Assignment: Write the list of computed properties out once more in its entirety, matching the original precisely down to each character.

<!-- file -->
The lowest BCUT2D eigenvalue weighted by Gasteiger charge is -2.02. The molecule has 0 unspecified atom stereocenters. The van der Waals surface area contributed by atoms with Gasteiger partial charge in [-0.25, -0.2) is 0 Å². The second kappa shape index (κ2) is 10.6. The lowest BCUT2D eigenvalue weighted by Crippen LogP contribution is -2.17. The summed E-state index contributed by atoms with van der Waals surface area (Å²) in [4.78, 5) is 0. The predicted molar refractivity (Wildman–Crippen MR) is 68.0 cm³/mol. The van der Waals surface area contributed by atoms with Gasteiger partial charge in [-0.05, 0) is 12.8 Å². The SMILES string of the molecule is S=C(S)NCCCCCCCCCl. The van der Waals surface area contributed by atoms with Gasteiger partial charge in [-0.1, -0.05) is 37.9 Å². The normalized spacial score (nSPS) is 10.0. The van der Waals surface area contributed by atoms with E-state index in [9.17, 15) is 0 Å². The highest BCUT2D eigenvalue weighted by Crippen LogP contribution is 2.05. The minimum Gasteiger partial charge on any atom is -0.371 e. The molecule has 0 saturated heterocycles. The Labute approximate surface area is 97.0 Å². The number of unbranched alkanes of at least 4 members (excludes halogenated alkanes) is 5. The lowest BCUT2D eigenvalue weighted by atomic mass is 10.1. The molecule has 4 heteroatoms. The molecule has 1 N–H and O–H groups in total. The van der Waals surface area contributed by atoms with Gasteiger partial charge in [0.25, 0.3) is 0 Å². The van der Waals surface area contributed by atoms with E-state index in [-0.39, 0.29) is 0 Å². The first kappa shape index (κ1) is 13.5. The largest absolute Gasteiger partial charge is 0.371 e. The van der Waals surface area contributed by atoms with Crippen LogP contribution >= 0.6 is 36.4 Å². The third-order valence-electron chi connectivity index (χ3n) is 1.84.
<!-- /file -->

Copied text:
The lowest BCUT2D eigenvalue weighted by Gasteiger charge is -2.02. The molecule has 0 unspecified atom stereocenters. The van der Waals surface area contributed by atoms with Gasteiger partial charge in [-0.25, -0.2) is 0 Å². The second kappa shape index (κ2) is 10.6. The lowest BCUT2D eigenvalue weighted by Crippen LogP contribution is -2.17. The summed E-state index contributed by atoms with van der Waals surface area (Å²) in [4.78, 5) is 0. The predicted molar refractivity (Wildman–Crippen MR) is 68.0 cm³/mol. The van der Waals surface area contributed by atoms with Gasteiger partial charge in [-0.05, 0) is 12.8 Å². The SMILES string of the molecule is S=C(S)NCCCCCCCCCl. The van der Waals surface area contributed by atoms with Gasteiger partial charge in [-0.1, -0.05) is 37.9 Å². The normalized spacial score (nSPS) is 10.0. The van der Waals surface area contributed by atoms with E-state index in [9.17, 15) is 0 Å². The highest BCUT2D eigenvalue weighted by Crippen LogP contribution is 2.05. The minimum Gasteiger partial charge on any atom is -0.371 e. The molecule has 0 saturated heterocycles. The Labute approximate surface area is 97.0 Å². The number of unbranched alkanes of at least 4 members (excludes halogenated alkanes) is 5. The lowest BCUT2D eigenvalue weighted by atomic mass is 10.1. The molecule has 4 heteroatoms. The molecule has 1 N–H and O–H groups in total. The van der Waals surface area contributed by atoms with Gasteiger partial charge in [0.25, 0.3) is 0 Å². The van der Waals surface area contributed by atoms with E-state index in [-0.39, 0.29) is 0 Å². The first kappa shape index (κ1) is 13.5. The largest absolute Gasteiger partial charge is 0.371 e. The van der Waals surface area contributed by atoms with Crippen LogP contribution >= 0.6 is 36.4 Å². The third-order valence-electron chi connectivity index (χ3n) is 1.84.